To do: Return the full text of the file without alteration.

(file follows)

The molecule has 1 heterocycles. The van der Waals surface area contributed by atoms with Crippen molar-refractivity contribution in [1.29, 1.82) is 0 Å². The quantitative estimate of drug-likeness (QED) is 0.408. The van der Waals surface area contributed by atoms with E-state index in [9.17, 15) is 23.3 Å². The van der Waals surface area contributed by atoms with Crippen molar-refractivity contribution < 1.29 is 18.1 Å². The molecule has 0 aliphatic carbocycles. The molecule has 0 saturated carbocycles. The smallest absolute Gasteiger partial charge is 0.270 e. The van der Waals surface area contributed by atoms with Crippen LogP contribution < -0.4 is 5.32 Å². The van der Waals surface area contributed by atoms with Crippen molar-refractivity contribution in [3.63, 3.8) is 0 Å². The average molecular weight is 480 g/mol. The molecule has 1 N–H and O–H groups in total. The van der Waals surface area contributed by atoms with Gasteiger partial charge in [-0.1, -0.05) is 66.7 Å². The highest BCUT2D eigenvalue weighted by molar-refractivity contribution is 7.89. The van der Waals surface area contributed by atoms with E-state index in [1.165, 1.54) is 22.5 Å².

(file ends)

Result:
The molecule has 1 heterocycles. The van der Waals surface area contributed by atoms with Crippen molar-refractivity contribution in [1.29, 1.82) is 0 Å². The quantitative estimate of drug-likeness (QED) is 0.408. The van der Waals surface area contributed by atoms with E-state index in [9.17, 15) is 23.3 Å². The van der Waals surface area contributed by atoms with Crippen molar-refractivity contribution < 1.29 is 18.1 Å². The molecule has 0 aliphatic carbocycles. The molecule has 0 saturated carbocycles. The smallest absolute Gasteiger partial charge is 0.270 e. The van der Waals surface area contributed by atoms with Crippen LogP contribution < -0.4 is 5.32 Å². The van der Waals surface area contributed by atoms with Crippen molar-refractivity contribution in [3.63, 3.8) is 0 Å². The average molecular weight is 480 g/mol. The molecule has 1 N–H and O–H groups in total. The van der Waals surface area contributed by atoms with Gasteiger partial charge in [-0.1, -0.05) is 66.7 Å². The highest BCUT2D eigenvalue weighted by molar-refractivity contribution is 7.89. The van der Waals surface area contributed by atoms with E-state index in [1.165, 1.54) is 22.5 Å².